All material subject to strictly enforced copyright laws. © 2022 ITR is part of the Euromoney Institutional Investor PLC group.

South Africa: Interest withholding tax update

dachs.jpg

Peter Dachs

In terms of the interest withholding tax (IWT) legislation which will become effective on January 1 2015 the term 'interest' is not defined. SARS has indicated that interest to which the IWT will apply is common law interest. However, 'interest' is defined in the Income Tax Act in section 24J. In addition, section 50B of the Income Tax Act (the IWT taxing provision) refers to section 9(2)(b) of the Income Tax Act. Section 9(2)(b) of the Income Tax Act applies exclusively to interest as defined in section 24J. On this basis, is 'interest' subject to the IWT 'interest' as defined in section 24J?

The scope of the 'interest' definition contained in section 24J of the Income Tax Act extends beyond common law interest and includes:

  • any discount or premium in respect of a financial arrangement;

  • any compensation payable by a borrower to a lender in terms of any lending arrangement; and

  • the differential between the sale price and resale price of the underlying asset in relation to qualifying repurchase and resale agreements;

It seems that interest subject to the IWT is not 'interest' as defined in section 24J. If this were not the case then, for example, "manufactured interest" payments would be subject to the IWT. However, manufactured interest payments are not covered by the exemption from normal tax contained in section 10(1)(h) and therefore if such payments were also subject to the IWT then the recipient would suffer both normal tax and IWT.

The IWT provisions apply to South African-sourced interest which is paid to or for the benefit of a foreign person by any person.

Interest paid by a non-resident borrower to a non-resident lender will be from a South African source where the non-resident borrower has used or applied funding obtained from the non-resident lender in South Africa.

This may result in a withholding obligation being placed on a non-resident. Failure to comply with the IWT provisions could lead to an IWT liability and, inter alia, the imposition of penalties and interest on unpaid taxes.

In addition, non-residents may also have to register as South African taxpayers to submit IWT returns to the extent that the administrative provisions pertaining to the IWT are similar to those of the dividends tax. We await further updates from the South African Revenue Service (SARS) in this regard.

The counter-argument is that in terms of section 50B the IWT is levied in respect of any interest that is paid by any "person" to or for the benefit of any "foreign person". A distinction is therefore drawn between a "person" and a "foreign person". The definition of 'foreign person' means any person that is not a resident.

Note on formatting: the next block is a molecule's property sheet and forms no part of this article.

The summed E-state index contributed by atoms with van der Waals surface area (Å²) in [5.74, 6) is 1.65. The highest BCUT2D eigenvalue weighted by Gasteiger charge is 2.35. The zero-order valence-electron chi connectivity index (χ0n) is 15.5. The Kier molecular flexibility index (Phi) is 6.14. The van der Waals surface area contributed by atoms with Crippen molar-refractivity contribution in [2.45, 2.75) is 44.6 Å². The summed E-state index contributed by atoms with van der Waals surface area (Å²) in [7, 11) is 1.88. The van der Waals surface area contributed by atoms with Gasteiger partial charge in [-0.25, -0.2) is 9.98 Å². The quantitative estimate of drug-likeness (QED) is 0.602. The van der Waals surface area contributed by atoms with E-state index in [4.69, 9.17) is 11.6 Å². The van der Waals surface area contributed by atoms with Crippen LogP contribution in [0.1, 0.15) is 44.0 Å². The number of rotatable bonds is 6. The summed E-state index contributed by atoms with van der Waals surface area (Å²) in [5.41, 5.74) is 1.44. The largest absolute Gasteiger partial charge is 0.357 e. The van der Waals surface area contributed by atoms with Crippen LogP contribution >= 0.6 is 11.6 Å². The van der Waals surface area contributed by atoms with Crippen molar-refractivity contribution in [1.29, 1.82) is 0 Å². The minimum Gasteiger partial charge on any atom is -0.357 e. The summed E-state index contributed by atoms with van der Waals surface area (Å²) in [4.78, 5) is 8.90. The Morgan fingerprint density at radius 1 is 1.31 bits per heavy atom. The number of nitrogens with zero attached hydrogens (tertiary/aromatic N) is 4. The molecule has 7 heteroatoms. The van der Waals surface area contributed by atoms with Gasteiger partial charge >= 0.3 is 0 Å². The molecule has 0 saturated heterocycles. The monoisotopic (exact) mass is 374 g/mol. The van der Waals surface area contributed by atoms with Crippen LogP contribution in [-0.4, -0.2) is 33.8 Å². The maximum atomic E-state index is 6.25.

Peter Dachs (pdachs@ensafrica.com)

ENSafrica – Taxand Africa

Tel: +27 21 410 2500

Website: www.ensafrica.com

More from across our site

ITR is delighted to reveal all the shortlisted firms, teams and practitioners – winners will be announced on August 25
Multinational enterprises run the risk of hefty penalties if the company in question fails to register for VAT when providing electronic services in South Africa.
Tax directors have urged companies to ensure they have robust tax risk management controls when outsourcing tax functions.
Japan reports a windfall from all types of taxes after the government revised its stimulus package. This could lead to greater corporate tax incentives for businesses.
Sources at Netflix, the European Commission and elsewhere consider the impact of incoming legislation to regulate tax advice in the EU – if it ever comes to pass.
This week European Commission officials consider legal loopholes to secure minimum corporate taxation, while Cisco and Microsoft shareholders call for tax transparency.
The fast-food company’s tax settlement with French authorities strengthens the need for businesses to review their TP arrangements and documentation.
The full ALP model will be adopted through a new TP regime, which is set to boost the country’s investments and tax certainty.
Tax professionals have called on the UK government to reconsider its online sales tax as it would affect the economy at the worst time.
Tax professionals have called on companies to act urgently to meet e-invoicing compliance targets as the EU plans to ramp up digitisation.
We use cookies to provide a personalized site experience.
By continuing to use & browse the site you agree to our Privacy Policy.
I agree